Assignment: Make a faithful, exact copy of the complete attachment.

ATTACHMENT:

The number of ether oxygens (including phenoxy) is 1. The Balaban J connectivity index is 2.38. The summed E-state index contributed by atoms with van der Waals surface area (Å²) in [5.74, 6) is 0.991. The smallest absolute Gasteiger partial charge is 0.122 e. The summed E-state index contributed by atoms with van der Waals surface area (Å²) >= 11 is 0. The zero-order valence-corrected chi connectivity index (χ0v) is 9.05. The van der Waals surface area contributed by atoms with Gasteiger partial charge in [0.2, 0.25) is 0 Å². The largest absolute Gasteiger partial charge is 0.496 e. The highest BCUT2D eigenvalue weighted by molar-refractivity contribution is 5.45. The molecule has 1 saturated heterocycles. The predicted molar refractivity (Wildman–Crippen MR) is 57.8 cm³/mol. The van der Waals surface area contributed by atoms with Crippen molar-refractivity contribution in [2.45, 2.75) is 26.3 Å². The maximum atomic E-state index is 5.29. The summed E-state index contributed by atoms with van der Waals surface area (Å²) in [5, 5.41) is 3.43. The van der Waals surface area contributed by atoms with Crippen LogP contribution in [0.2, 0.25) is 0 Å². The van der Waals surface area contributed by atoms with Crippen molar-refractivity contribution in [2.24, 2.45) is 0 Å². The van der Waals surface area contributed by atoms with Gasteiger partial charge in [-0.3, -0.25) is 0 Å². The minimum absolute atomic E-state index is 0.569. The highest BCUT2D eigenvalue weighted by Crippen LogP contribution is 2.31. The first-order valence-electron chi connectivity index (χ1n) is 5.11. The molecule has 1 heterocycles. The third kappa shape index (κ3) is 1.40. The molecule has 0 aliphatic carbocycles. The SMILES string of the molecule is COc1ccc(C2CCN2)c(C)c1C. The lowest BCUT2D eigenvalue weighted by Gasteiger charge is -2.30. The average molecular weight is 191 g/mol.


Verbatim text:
The number of ether oxygens (including phenoxy) is 1. The Balaban J connectivity index is 2.38. The summed E-state index contributed by atoms with van der Waals surface area (Å²) in [5.74, 6) is 0.991. The smallest absolute Gasteiger partial charge is 0.122 e. The summed E-state index contributed by atoms with van der Waals surface area (Å²) >= 11 is 0. The zero-order valence-corrected chi connectivity index (χ0v) is 9.05. The van der Waals surface area contributed by atoms with Gasteiger partial charge in [0.2, 0.25) is 0 Å². The largest absolute Gasteiger partial charge is 0.496 e. The highest BCUT2D eigenvalue weighted by molar-refractivity contribution is 5.45. The molecule has 1 saturated heterocycles. The predicted molar refractivity (Wildman–Crippen MR) is 57.8 cm³/mol. The van der Waals surface area contributed by atoms with Crippen molar-refractivity contribution in [2.45, 2.75) is 26.3 Å². The maximum atomic E-state index is 5.29. The summed E-state index contributed by atoms with van der Waals surface area (Å²) in [5, 5.41) is 3.43. The van der Waals surface area contributed by atoms with Crippen LogP contribution in [0.2, 0.25) is 0 Å². The van der Waals surface area contributed by atoms with Crippen molar-refractivity contribution in [2.24, 2.45) is 0 Å². The van der Waals surface area contributed by atoms with Gasteiger partial charge in [-0.3, -0.25) is 0 Å². The minimum absolute atomic E-state index is 0.569. The highest BCUT2D eigenvalue weighted by Crippen LogP contribution is 2.31. The first-order valence-electron chi connectivity index (χ1n) is 5.11. The molecule has 1 heterocycles. The third kappa shape index (κ3) is 1.40. The molecule has 0 aliphatic carbocycles. The SMILES string of the molecule is COc1ccc(C2CCN2)c(C)c1C. The lowest BCUT2D eigenvalue weighted by Gasteiger charge is -2.30. The average molecular weight is 191 g/mol.